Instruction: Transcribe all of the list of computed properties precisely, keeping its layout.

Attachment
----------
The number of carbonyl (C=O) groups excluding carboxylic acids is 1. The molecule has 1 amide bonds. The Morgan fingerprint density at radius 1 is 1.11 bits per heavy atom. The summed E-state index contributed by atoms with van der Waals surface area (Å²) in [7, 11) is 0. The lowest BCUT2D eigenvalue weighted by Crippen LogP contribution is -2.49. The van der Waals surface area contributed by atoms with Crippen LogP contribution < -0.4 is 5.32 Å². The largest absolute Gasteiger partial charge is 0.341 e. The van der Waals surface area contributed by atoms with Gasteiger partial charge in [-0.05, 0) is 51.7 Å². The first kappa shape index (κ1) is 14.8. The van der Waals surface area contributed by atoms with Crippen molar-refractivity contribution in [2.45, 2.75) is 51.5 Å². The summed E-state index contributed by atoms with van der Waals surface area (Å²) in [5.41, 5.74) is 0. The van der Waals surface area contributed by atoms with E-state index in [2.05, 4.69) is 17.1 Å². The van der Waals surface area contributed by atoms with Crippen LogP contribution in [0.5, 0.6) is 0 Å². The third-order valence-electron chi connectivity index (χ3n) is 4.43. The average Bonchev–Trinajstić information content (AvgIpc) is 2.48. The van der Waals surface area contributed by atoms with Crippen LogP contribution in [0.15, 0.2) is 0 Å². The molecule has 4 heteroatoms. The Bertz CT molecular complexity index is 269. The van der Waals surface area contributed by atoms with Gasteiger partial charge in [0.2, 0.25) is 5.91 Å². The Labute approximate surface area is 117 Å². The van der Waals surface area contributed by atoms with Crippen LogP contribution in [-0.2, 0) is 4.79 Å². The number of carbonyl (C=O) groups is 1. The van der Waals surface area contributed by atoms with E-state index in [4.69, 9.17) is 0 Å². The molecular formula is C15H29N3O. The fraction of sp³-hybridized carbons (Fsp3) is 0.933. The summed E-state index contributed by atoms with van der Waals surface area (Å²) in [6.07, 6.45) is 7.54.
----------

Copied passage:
The number of carbonyl (C=O) groups excluding carboxylic acids is 1. The molecule has 1 amide bonds. The Morgan fingerprint density at radius 1 is 1.11 bits per heavy atom. The summed E-state index contributed by atoms with van der Waals surface area (Å²) in [7, 11) is 0. The lowest BCUT2D eigenvalue weighted by Crippen LogP contribution is -2.49. The van der Waals surface area contributed by atoms with Crippen LogP contribution < -0.4 is 5.32 Å². The largest absolute Gasteiger partial charge is 0.341 e. The van der Waals surface area contributed by atoms with Gasteiger partial charge in [-0.05, 0) is 51.7 Å². The first kappa shape index (κ1) is 14.8. The van der Waals surface area contributed by atoms with Crippen molar-refractivity contribution in [2.45, 2.75) is 51.5 Å². The summed E-state index contributed by atoms with van der Waals surface area (Å²) in [5.41, 5.74) is 0. The van der Waals surface area contributed by atoms with E-state index in [2.05, 4.69) is 17.1 Å². The van der Waals surface area contributed by atoms with Crippen LogP contribution in [0.5, 0.6) is 0 Å². The third-order valence-electron chi connectivity index (χ3n) is 4.43. The average Bonchev–Trinajstić information content (AvgIpc) is 2.48. The van der Waals surface area contributed by atoms with Crippen LogP contribution in [0.15, 0.2) is 0 Å². The molecule has 4 heteroatoms. The Bertz CT molecular complexity index is 269. The van der Waals surface area contributed by atoms with Gasteiger partial charge in [0.2, 0.25) is 5.91 Å². The Labute approximate surface area is 117 Å². The van der Waals surface area contributed by atoms with Crippen LogP contribution in [-0.2, 0) is 4.79 Å². The number of carbonyl (C=O) groups is 1. The van der Waals surface area contributed by atoms with E-state index in [4.69, 9.17) is 0 Å². The molecular formula is C15H29N3O. The fraction of sp³-hybridized carbons (Fsp3) is 0.933. The summed E-state index contributed by atoms with van der Waals surface area (Å²) in [6.07, 6.45) is 7.54.